Leading ladies abound in superhero films

June 2013 Prof. Cassandra Lobiesk

Behind every dark, dashing, out-of-this-world superhero stands a down-to-earth, compelling, and beautiful but equally dangerous love interest. Well, if I had a say in how any of these superhero movies went, that would be the case in every one of them.

Thankfully, the current screenplays are giving more roles to women; whether they are part of a superhero league or the girlfriend at the sidelines, they are still kicking rears and looking fabulous to boot. This is a huge difference from the previous superhero movies, where girls were still depicted as damsels in distress (and believe me, this has been happening for decades).

Take the older movies, for example. Superman (1978) broke the barrier on superhero movies by placing it in mainstream, popular culture. Christopher Reeve stood out as the ultimate Superman, and Margot Kidder gave a spunky performance as the superhero's main lover, Lois Lane. This doesn't change the fact that Lois, however, seemed to be more trouble than she was worth. Trust me, she was being saved time and time again, and I'm not even sure there was much she did to help.

It doesn't get better with the later movies, either. Save for the X-Men and, arguably, Fantastic Four (Jessica Alba's Sue Storm occasionally pulled through) series, where females rocked because they had superpowers, there weren't really very many leading females in these superhero films. And if you were purely the love interest? Forget about it, you were practically useless to the whole saving the world plot. Mary Jane Watson (Spider-Man series), Rachel Dawes (Batman Begins and The Dark Knight), Jane Foster (Thor), Carrol Ferris (Green Lantern)? Yeah, forget about it. These women, in a relative sense, had some part to play as far as the movie went, but when it comes right down to it, how big of a role did they really have, besides being damsels who needed saving?

Then you get to the more modern female leads: Natasha Romanoff (The Avengers), Selina Kyle (The Dark Knight Rises), Pepper Potts (Iron Man 3), Gwen Stacy (The Amazing Spider-Man). These females don't even have superpowers, yet throughout the movie, their involvements become almost paramount to their superhero counterparts' saving the day. Not to mention that these women are not exactly your run of the mill "girlfriends," either. But yeah, I'll briefly talk about each of them below.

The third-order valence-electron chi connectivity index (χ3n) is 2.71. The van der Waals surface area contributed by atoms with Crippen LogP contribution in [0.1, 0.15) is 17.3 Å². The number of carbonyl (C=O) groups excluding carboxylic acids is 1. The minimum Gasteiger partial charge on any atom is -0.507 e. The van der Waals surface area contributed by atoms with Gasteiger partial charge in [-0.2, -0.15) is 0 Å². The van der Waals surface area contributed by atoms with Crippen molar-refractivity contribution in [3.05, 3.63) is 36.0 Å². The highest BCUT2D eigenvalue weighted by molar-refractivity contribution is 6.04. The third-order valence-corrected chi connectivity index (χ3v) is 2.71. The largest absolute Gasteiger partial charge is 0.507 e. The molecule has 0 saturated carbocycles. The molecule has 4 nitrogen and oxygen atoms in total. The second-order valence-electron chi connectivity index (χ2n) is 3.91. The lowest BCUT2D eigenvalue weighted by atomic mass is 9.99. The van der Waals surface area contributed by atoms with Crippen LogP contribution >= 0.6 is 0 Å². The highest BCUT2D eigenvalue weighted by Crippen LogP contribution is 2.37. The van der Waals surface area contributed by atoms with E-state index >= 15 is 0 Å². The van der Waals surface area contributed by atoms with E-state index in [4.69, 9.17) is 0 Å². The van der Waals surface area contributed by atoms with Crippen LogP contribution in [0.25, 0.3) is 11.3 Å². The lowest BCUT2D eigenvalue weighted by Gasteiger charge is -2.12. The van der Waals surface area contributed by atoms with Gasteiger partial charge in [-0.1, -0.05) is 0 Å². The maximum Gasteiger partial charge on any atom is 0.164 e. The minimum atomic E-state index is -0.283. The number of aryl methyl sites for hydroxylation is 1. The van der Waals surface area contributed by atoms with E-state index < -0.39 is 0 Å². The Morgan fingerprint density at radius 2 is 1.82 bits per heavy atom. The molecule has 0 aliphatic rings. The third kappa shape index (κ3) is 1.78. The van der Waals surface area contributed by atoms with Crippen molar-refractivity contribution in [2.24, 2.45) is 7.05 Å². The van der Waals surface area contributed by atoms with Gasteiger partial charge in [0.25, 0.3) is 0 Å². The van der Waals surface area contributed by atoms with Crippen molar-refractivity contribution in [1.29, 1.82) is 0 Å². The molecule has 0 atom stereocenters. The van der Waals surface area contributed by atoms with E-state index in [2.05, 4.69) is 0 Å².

The Black Widow - Natasha Romanoff

The Avengers' Natasha Romanoff (Scarlett Johanssen) breaks the barrier of female characters in any superhero movie to date. Firstly, she doesn't have any superhero powers in the film. Secondly, she's slated as part of an otherwise testosterone-filled group. Thirdly, she doesn't need to hook up with a man to show the world how lovable and alluring she is. The Avengers (2012) focused on action-packed fun, and it was refreshing to see that none of the leading men had any urge to fight over the only alpha female in their pack.

The Scientist - Gwen Stacy

Thor (2011) actually showcased a female scientist when physicist Jane Foster (Natalie Portman) entered the scene. However, her appearance kind of pales in comparison when scientist Gwen Stacy (Emma Stone) joins the fray of romantic interests in The Amazing Spider-Man (2012). Gwen is intelligent, practical, and observant, even to the point that she immediately deduces Peter Parker's (Andrew Garfield) reluctance in continuing their relationship. The girl certainly played a huge part in nursing Spider-Man and creating the antidote that saved the entire city. Not too shabby, for a daddy's girl.

The Catwoman - Selina Kyle

The introduction of Selina Kyle (Anne Hathaway), however, was probably one of the best things in The Dark Knight Rises (2012)--perhaps equal to the addition of John Blake (Joseph Gordon-Levitt). Selina is a professional burglar with a desire to erase her past and disappear from the evil clutches of Gotham. At the risk of sounding cliché, she is pretty catty in all things she does, and knows how to use everything she has to her advantage. While she does play a part in sending Batman (Christian Bale) into Bane's (Tom Hardy) clutches, she does redeem herself later by allying herself to the Dark Knight.

The Businesswoman - Pepper Potts

Admittedly, the comic books give Pepper Potts the rank that she deserves, as the first Iron Man (2008) put her in the background as a cookie cutter damsel (with impeccable business acumen, mind). But by Iron Man 3, Pepper (Gwyneth Paltrow) is anything but helpless and insecure. At the meeting of Tony Stark's (Robert Downey, Jr.) ex-lover, Ms. Potts barely bats a jealous eyelash, choosing instead to make a light, indifferent joke of "what's done is done." Further, this statuesque CEO of Stark Industries gets occasional protective streaks throughout the third film, oftentimes saving Tony's life when he physically could not do so himself.

I don't know if it's the rapidly changing times, the increase of geek female demographics, the constant push for decent female writing, the desire for stronger, female role models, or a combination of all three. Whatever the case, I completely approve of where the directors and screenwriters are going with the leading ladies of these recent superhero movies.